PETALING JAYA: Companies are finding it hard to expand as they are facing difficulties in employing skilled and semi-skilled workers due to a shortage.

Malaysian Employers Federation president Datuk Dr Syed Hussain Syed Husman said the number of jobs in the semi-skilled category made up 62.3% of total jobs (5.344 million) available while the skilled and low-skilled categories registered 24.7% and 13% respectively.

“There is a need to produce more local talent in the fields of science, technology, engineering and mathematics (STEM). It is imperative that the nation is equipped with a highly skilled workforce that can meet the industry’s demand.

“Skilled workers currently make up about 28% of the workforce. Malaysia had aimed to achieve a target of 35% skilled workers by 2020. The country needs at least 45% of the workforce to be skilled workers by 2030 to realise the goal of becoming a developed nation,” he told theSun.

He said the mismatch of skills has been a challenging issue, where the expertise of job seekers, particularly fresh graduates, do not match industry requirements. This situation has caused some employers to hire expatriates for critical positions.

“There is a need for academia-industry collaboration and input to ensure the subjects offered are updated continuously to meet the fast-changing needs of industries. We need to work with international skills and technical institutions to bring in the latest technical knowledge.”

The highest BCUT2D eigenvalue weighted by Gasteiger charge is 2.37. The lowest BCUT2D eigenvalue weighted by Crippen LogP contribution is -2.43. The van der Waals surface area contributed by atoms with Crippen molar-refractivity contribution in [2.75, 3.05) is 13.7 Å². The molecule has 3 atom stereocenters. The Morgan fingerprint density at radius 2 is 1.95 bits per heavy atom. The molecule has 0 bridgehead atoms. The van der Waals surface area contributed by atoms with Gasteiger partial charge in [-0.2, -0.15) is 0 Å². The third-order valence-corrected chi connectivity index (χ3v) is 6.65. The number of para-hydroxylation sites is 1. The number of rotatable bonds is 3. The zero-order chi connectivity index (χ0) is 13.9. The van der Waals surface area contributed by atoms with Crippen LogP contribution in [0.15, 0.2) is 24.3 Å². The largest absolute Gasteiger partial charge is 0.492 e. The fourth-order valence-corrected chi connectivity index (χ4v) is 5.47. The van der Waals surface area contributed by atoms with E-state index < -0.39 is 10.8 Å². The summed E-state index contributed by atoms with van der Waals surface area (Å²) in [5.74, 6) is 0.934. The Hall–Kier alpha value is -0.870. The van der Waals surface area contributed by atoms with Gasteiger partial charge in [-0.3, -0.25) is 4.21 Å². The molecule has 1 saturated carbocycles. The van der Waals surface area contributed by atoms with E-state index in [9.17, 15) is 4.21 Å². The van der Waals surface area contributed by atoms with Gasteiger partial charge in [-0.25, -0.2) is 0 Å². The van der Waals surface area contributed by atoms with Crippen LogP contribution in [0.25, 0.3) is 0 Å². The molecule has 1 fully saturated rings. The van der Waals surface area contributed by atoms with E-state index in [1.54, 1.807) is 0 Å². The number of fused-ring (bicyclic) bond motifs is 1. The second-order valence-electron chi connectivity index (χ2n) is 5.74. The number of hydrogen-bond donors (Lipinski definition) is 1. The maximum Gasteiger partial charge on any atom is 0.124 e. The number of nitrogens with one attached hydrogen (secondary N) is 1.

Syed Hussain said a university degree alone does not provide access to success, and street knowledge can only be gained by hard work and time spent in learning the ropes of the trade.

“In moving towards IR4.0, employers need to analyse the impact of IR4.0 on the workforce and conduct strategic workforce planning to meet the company’s needs.

“We need to develop partnerships with higher education institutions and technical and vocational education and training (TVET) providers to get youth ready for IR4.0 jobs.”

He said youths can improve their TVET skills through industry-led learning models, sector-specific skills councils and apprenticeship programmes.

Syed Hussain added that TVET is perceived as inferior to academic qualification and is seldom the first choice of students and parents for pursuing higher education, and as such, there is a need to mainstream TVET.

“TVET equips students with practical skills and it is able to assist non-academically inclined individuals to secure a job as a semi-skilled or skilled worker.

“Some students are academically excellent while others are skills excellent. Schools and colleges need to identify this early and stream the students in the right path. We need both streams to grow. Failure to do this early will lead to issues later.”

Federation of Malaysian Manufacturers (FMM) president Tan Sri Soh Thian Lai said the country is facing an acute shortage of manpower, including skilled workers, which is hampering economic recovery.

He said there has been an acceleration in technological transformation, especially during the Covid-19 pandemic, and that companies were forced to accelerate the implementation of their digital strategies to adapt to the new normal over a short span of time to maintain sustainability and competitiveness.

“The country’s aspiration to move towards a more knowledge-based, high-technology and high value-added economy has resulted in demand for more skilled labour.

“Based on FMM surveys over the past year, skilled workers are required in almost all sectors to support automation activities and technology transformation,” Soh said, adding that ongoing efforts on promoting TVET and STEM as career pathways must continue and be intensified.